Page:American History Told by Contemporaries, v2.djvu/404

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applause, and even life, to the sacred calls of his country. These manly sentiments, in private life, make the good citizen; in public life, the patriot and the hero. I do not say, that when brought to the test, I shall be invincible. I pray God I may never be brought to the melancholy trial ; but if ever I should, it will be then known how far I can reduce to practice principles, which I know to be founded in truth. In the mean time I will proceed to the subject of this writ.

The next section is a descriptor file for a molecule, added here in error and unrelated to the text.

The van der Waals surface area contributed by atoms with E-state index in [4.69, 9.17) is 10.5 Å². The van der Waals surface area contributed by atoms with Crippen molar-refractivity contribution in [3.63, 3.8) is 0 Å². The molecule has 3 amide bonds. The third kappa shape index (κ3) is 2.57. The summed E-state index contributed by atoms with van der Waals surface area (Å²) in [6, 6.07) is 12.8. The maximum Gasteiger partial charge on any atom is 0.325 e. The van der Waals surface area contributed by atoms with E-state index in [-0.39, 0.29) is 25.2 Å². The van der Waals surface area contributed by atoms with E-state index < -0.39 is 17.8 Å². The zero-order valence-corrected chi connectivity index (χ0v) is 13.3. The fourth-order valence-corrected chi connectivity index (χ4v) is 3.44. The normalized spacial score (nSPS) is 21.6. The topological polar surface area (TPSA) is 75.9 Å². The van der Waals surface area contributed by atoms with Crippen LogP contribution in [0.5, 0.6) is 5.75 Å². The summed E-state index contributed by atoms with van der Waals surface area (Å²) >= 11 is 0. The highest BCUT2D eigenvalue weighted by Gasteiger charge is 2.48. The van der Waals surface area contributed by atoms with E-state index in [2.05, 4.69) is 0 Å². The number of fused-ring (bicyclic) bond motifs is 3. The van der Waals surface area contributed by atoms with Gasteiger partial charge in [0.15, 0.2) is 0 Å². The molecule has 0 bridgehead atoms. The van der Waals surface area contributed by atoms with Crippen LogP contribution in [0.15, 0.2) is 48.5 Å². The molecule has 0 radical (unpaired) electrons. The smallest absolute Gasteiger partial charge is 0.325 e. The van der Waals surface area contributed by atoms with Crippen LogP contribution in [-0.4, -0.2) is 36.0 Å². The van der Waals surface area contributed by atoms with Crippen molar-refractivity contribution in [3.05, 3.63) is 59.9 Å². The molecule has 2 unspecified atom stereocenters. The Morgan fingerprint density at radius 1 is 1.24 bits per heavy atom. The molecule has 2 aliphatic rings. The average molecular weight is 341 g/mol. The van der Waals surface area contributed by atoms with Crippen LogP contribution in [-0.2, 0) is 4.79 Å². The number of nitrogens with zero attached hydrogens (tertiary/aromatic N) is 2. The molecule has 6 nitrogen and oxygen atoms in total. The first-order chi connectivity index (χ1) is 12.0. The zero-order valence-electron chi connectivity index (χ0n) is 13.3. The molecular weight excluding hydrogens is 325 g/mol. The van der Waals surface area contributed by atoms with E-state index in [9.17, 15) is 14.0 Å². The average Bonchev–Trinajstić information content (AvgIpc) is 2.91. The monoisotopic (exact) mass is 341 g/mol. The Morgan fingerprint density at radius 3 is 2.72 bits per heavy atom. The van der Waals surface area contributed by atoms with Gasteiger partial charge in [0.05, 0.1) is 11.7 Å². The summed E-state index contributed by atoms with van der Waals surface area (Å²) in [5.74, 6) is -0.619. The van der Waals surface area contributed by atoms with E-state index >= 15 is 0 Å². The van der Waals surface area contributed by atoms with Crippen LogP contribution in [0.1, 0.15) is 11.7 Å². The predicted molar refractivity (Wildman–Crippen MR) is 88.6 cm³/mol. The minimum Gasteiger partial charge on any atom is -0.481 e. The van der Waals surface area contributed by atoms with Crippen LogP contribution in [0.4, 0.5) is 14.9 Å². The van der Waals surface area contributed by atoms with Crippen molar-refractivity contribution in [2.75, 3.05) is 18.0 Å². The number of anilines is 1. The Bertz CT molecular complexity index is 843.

In the first place, may it please your Honors, I will admit that writs of one kind may be legal ; that is, special writs, directed to special officers, and to search certain houses, &c. specially set forth in the writ, may be granted by the Court of Exchequer at home, upon oath made before the Lord Treasurer by the person who asks it, that he suspects such goods to be concealed in those very places he desires to search. The act of 14 Charles II. which Mr. Gridley mentions, proves this. And in this light the writ appears like a warrant from a Justice of the Peace to search for stolen goods. Your Honors will find in the old books concerning the office of a Justice of the Peace, precedents of general warrants to search suspected houses. But in more modern books you will find only special warrants to search such and such houses specially named, in which the complainant has before sworn that he suspects his goods are concealed ; and you will find it adjudged that special warrants only are legal. In the same manner I rely on it, that the writ prayed for in this petition, being general, is illegal. It is a power, that places the liberty of every man in the hands of every petty officer. I say I admit that special writs of assistance, to search special places, may be granted to certain persons on oath ; but I deny that the writ now prayed for can be granted, for I beg leave to make some observations on the writ itself, before I proceed to other acts of Parliament. In the first place, the writ is universal, being directed to all and singular Justices, Sheriffs, Constables, and all other officers and subjects ; so, that, in short, it is directed to every subject in the King's dominions. Every one with this writ may be a tyrant ; if this commission be legal, a tyrant in a legal manner also may control, imprison, or murder any one within the realm. In the next place, it is perpetual ; there is no return. A man is accountable to no person for his doings. Every man may reign secure in his petty tyranny, and spread terror and desolation around him. In the third place, a person with this writ, in the daytime, may enter all houses, shops, &c. at will, and command all to assist him. Fourthly, by this writ not only deputies, &c., but even their menial